During small talk shortly after getting to know each other, the question “So what do you do you do?” inevitably comes up. comes up. When I tell them I’m a librarian, more questions follow. Usually the same ones over and over again, like, “Are people still using libraries?” or “Aren’t you worried about becoming irrelevant?” or “Are you worried about libraries going away?” I’m never asked how libraries are progressing or where I think libraries are going. The questions always have a negative tone.
The future of libraries isn’t something I’m worried about. They’ve been around longer than our modern memory likes to take into account. Libraries have a long history, 5,000 years – quite a long time. However, people worry about them because of modern technological developments such as the internet, computers and smartphones. The internet is 40 years old, computers less than 80 years old and smartphones have only been around for 30 years. It is bold to think that these advances would eliminate libraries instead of advancing them.
Libraries know where the world is going. Take the pre-pandemic shift to digital resources, for example. Hoopla, OverDrive and the Libby app have revolutionized the way libraries offer digital resources to their customers. These digital resources support library circulation numbers. Now users can download magazines, e-books and audio books through these apps to either read them directly in the app or send them to an e-reader. Hoopla also allows users to stream movies and music through the app. My local library recently developed their own app so users can browse the catalog, check their supplies, and keep up to date with events and stories. It even has a map feature to help you find the library near you. The library looked around the world and around its customers, saw a need, and then filled it. Smaller district libraries like mine find opportunities in their budgets to expand digitally.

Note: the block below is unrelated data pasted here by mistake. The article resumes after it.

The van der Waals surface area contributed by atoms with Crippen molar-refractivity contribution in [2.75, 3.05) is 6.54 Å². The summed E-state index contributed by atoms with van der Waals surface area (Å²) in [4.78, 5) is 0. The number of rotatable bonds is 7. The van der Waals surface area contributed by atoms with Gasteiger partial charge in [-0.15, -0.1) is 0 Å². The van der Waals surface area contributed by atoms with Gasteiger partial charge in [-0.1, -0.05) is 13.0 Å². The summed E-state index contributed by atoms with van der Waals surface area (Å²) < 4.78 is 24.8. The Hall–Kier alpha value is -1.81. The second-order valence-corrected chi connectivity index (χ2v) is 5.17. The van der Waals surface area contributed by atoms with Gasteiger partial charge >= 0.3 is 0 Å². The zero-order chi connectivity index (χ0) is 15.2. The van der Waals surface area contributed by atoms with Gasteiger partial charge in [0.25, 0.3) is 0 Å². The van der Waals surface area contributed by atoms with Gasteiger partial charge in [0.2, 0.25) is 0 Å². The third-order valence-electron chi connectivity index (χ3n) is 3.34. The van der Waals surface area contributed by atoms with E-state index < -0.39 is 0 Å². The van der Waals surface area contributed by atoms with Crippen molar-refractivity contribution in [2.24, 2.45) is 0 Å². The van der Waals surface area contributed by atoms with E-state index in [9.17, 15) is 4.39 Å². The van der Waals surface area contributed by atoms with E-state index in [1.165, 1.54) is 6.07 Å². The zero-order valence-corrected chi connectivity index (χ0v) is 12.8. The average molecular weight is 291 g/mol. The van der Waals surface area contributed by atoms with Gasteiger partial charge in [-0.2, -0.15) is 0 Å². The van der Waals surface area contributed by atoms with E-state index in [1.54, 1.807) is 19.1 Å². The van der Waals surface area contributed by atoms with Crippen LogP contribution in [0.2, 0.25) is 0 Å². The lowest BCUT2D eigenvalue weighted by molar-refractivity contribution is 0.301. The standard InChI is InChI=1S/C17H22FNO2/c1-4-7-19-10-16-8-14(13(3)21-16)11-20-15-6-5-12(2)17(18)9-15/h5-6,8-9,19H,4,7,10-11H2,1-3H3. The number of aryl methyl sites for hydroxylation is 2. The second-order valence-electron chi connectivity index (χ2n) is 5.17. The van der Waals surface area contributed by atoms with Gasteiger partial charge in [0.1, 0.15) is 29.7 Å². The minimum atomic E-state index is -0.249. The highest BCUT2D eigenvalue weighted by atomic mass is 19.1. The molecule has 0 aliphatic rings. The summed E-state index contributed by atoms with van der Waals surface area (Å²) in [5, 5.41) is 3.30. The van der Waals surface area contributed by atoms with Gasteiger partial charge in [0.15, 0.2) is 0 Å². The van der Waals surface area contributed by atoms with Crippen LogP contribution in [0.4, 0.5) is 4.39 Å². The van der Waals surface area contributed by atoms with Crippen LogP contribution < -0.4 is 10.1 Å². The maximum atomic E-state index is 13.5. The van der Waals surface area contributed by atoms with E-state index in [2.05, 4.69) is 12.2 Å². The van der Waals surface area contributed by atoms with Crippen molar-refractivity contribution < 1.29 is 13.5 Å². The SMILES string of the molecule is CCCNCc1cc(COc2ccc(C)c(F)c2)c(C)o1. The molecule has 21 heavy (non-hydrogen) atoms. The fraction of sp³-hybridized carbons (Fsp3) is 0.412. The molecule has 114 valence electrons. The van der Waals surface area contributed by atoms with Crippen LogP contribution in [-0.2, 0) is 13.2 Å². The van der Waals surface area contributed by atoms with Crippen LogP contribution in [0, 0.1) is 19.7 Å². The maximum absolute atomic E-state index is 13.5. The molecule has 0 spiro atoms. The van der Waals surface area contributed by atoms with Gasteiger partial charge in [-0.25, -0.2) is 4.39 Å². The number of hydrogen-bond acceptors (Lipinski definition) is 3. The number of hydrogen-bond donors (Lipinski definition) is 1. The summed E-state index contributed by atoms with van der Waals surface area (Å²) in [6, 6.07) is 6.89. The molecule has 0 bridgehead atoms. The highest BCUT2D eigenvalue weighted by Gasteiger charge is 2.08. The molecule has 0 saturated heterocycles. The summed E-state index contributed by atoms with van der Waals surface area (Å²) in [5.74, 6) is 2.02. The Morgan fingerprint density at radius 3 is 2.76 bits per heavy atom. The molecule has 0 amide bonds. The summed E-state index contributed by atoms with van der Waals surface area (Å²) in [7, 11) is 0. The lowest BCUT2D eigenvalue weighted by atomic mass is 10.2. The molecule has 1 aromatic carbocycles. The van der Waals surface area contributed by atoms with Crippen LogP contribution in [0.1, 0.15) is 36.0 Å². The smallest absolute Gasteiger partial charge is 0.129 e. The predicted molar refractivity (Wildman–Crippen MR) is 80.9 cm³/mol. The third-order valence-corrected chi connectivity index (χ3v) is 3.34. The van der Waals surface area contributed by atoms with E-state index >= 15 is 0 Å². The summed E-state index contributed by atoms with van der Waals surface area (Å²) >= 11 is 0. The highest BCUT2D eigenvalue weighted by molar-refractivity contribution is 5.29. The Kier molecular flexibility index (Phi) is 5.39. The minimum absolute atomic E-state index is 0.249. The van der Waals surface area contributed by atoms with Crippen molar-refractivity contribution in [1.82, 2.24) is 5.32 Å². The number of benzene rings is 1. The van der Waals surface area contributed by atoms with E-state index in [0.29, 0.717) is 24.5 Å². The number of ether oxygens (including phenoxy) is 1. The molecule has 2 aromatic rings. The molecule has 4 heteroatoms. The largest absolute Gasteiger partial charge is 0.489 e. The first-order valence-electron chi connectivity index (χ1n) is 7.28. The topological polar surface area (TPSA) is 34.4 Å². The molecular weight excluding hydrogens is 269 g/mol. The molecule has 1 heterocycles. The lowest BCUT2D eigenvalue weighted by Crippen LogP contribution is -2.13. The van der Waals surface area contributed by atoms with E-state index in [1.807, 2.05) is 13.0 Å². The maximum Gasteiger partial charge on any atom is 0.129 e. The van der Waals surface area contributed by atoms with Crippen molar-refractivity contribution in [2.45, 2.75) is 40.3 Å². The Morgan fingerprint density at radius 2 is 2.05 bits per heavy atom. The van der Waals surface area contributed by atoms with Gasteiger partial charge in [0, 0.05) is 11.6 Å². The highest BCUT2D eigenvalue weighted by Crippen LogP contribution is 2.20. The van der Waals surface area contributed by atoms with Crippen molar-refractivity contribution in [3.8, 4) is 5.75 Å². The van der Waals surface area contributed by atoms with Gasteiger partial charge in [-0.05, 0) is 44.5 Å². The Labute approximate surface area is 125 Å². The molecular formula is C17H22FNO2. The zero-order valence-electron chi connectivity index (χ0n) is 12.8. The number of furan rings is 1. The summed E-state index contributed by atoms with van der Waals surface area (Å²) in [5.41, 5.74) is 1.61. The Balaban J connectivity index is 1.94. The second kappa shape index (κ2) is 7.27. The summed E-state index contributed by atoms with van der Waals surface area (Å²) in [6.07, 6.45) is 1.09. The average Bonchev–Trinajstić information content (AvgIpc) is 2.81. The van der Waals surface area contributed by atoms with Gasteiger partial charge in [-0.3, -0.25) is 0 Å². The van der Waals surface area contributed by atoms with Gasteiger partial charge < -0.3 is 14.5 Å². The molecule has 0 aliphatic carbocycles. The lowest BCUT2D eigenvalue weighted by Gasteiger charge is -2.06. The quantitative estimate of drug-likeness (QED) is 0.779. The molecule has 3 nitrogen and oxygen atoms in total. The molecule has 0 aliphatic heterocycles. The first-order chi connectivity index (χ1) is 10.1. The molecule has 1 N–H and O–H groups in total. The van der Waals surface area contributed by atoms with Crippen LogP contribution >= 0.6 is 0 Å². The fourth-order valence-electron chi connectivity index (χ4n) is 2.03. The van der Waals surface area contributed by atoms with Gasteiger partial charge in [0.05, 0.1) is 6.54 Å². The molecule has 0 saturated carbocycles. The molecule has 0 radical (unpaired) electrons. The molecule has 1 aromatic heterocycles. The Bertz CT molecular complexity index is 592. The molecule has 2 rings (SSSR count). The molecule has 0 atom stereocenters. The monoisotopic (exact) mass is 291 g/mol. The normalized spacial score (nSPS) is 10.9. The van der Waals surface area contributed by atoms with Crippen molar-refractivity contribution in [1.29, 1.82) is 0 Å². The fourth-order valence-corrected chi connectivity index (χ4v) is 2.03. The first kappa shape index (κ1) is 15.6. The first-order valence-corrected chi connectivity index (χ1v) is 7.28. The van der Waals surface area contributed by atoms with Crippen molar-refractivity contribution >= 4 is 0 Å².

Technology is at the forefront of the future of libraries. They understand that technology will be an integral part of their usefulness in the future. Many libraries set up things like makerspaces and recording studios. Not only are these spaces offered, but courses are available with community professionals to teach clients how to use these spaces effectively. If you’re looking to start your own podcast instead of pouring a ton of cash into what might be a passing hobby, check out your local library. They offer podcast equipment, professional lighting, and green screens. Often these makerspaces have recording in mind and are set up to absorb sound. If what held back your thriving TikTok career was poor lighting, the library has you covered. Not only do they have a room to record in if you want, but they also have tripods, cameras, and microphones for checkout that you can take home to hone your craft. More and more libraries are offering these and will continue to expand these programs in the future.